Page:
Monday, September 04, 2006

Blackwell's political obituary already written?

Over the weekend, Secretary of State Ken Blackwell's gubernatorial campaign tried to engage itself in the same kind of bus tour that Congressman Ted Strickland successfully had with the rest of the Democratic ticket just a few weeks earlier. Except that Blackwell's bus tour didn't have the rest of the Republican ticket. And it stayed in relatively safe, heavily Republican areas . . . and it didn't do anything really to help his cause as the press coverage was benign or worse.

In the traditionally conservative Cincinnati Enquirer, while Congressman Strickland's tour in traditionally Republican areas got prominent coverage and several sidebar stories regarding traditional Republican voters seriously considering voting for Strickland, Ken Blackwell's lonely hearts tour, got well, less prominent placement. In fact, the story was buried right next to the Sunday paper's obituary notices. And the story noted that the crowd in solidly red Lebanon was rather small.

The Cleveland Plain Dealer noted that Blackwell's attempt to demonstrate that the party was finally uniting behind him fell on deaf ears:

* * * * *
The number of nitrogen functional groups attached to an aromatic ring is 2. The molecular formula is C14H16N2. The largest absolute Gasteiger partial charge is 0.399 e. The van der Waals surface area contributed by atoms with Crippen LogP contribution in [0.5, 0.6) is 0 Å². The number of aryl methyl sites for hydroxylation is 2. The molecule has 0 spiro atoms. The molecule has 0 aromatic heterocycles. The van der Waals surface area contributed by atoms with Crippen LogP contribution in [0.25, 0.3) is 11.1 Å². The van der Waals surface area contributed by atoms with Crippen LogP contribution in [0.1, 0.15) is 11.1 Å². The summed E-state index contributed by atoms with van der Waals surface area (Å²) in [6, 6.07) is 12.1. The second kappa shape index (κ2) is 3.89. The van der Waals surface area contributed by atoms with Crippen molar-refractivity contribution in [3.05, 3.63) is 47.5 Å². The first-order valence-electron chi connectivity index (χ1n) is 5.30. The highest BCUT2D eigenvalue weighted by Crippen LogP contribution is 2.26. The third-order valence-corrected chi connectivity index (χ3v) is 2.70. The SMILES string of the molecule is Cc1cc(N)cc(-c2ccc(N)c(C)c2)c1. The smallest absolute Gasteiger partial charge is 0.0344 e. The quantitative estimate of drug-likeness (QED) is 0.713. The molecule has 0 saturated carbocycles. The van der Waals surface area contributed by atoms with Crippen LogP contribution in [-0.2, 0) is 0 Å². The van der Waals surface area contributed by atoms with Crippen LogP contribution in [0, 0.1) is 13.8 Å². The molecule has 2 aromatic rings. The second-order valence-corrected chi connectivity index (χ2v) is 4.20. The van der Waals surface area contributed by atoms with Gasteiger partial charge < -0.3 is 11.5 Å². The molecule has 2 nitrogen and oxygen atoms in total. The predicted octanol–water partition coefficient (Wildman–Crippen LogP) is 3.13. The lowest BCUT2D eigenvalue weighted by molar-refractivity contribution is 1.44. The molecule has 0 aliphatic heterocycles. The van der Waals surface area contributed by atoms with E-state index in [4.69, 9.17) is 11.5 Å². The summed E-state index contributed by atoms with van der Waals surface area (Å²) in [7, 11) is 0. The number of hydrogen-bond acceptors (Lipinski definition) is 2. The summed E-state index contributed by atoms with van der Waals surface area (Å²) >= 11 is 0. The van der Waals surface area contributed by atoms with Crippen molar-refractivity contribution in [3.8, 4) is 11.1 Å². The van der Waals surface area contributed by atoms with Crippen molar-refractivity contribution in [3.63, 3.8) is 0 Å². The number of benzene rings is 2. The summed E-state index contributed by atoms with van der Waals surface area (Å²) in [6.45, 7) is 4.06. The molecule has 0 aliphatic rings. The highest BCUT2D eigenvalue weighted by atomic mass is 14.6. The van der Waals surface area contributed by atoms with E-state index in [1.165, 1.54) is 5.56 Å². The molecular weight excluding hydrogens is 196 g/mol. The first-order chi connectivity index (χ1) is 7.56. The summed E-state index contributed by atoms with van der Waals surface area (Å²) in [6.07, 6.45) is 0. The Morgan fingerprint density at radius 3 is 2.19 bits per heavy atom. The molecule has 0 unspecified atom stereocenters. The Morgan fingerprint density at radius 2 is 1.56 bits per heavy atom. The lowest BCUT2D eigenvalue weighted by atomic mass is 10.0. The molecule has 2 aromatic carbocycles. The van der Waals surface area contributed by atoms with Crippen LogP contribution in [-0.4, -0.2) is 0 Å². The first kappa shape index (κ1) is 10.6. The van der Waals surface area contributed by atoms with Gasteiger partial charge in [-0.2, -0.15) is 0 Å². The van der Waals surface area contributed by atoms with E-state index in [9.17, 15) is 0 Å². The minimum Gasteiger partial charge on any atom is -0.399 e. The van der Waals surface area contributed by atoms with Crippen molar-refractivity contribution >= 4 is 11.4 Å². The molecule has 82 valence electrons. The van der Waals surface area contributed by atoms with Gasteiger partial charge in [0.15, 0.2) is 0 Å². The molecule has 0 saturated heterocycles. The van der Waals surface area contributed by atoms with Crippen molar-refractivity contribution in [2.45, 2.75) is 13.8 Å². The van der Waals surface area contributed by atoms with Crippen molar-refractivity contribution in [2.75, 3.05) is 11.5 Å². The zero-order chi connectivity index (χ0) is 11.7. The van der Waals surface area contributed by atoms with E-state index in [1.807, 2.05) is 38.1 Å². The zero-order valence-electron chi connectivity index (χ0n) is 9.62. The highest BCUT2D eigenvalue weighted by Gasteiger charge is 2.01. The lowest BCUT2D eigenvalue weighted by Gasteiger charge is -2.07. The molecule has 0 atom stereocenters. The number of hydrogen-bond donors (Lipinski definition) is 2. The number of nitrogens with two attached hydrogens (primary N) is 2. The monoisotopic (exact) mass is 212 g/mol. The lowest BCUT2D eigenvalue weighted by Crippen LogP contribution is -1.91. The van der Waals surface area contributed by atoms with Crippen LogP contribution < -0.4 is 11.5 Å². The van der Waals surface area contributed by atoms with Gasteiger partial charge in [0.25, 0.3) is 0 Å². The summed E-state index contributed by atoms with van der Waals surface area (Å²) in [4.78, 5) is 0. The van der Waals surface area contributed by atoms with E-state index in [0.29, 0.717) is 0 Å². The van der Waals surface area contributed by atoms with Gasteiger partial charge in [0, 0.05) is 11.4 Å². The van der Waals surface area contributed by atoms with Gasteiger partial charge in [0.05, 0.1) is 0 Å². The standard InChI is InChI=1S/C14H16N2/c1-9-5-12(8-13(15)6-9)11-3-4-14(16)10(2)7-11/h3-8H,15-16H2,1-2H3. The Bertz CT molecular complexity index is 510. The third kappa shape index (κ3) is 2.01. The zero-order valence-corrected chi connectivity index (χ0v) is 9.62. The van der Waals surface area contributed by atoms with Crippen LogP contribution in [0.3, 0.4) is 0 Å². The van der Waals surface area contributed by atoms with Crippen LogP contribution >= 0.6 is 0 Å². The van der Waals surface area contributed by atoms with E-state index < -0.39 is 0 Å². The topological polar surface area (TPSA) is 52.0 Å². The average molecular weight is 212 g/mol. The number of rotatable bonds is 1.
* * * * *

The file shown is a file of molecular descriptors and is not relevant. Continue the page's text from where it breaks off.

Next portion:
And, in perhaps the most conciliatory gesture of his campaign, Blackwell stood before a large crowd of Cuyahoga County Republicans in Independence on Saturday to make amends.

There, he linked hands with his wife, Rosa, and Cuyahoga County party Chairman Rob Frost, who supported Petro in the primary.

Raising their arms, Blackwell, a maverick within the party and critic of Republican Gov. Bob Taft, said, "There is no way I get there by myself."

Holding the pose, the room still silent, he continued: "What you see represented here is a unified Republican Party, from whose shoulders I will spring to the governor's office." (emphasis added.)

Hardly a "rally around the flag" moment. The only other news Blackwell made reiterated his most damaging political flaw: his need to pander to audiences to gain their support. In Lima, Ohio (Allen County), Ken Blackwell promised to reopen the Lima Correctional Institution, a state prison closed due to budget constraints. Despite not describing in any way how he's going to pay for it, Blackwell is promising that if Allen County votes Blackwell into office, he'll come up with the $90 million to reopen the facility and bring those jobs back.

Now, Blackwell has already promised that an additional 10% of the state's general revenue fund will be shifted into education, and thanks to Blackwell's TEL legislation limiting state spending, one has to wonder where a "Governor" Blackwell is suddenly going to find $90 million dollars in the state budget. He's either going to have to cut other programs' funding further or he's going to have to raise taxes.

Blackwell is the worst type of politician: a self-professed fiscal conservative who buckles upon sight of the first audience he sees who criticizes his opponents for his own sins.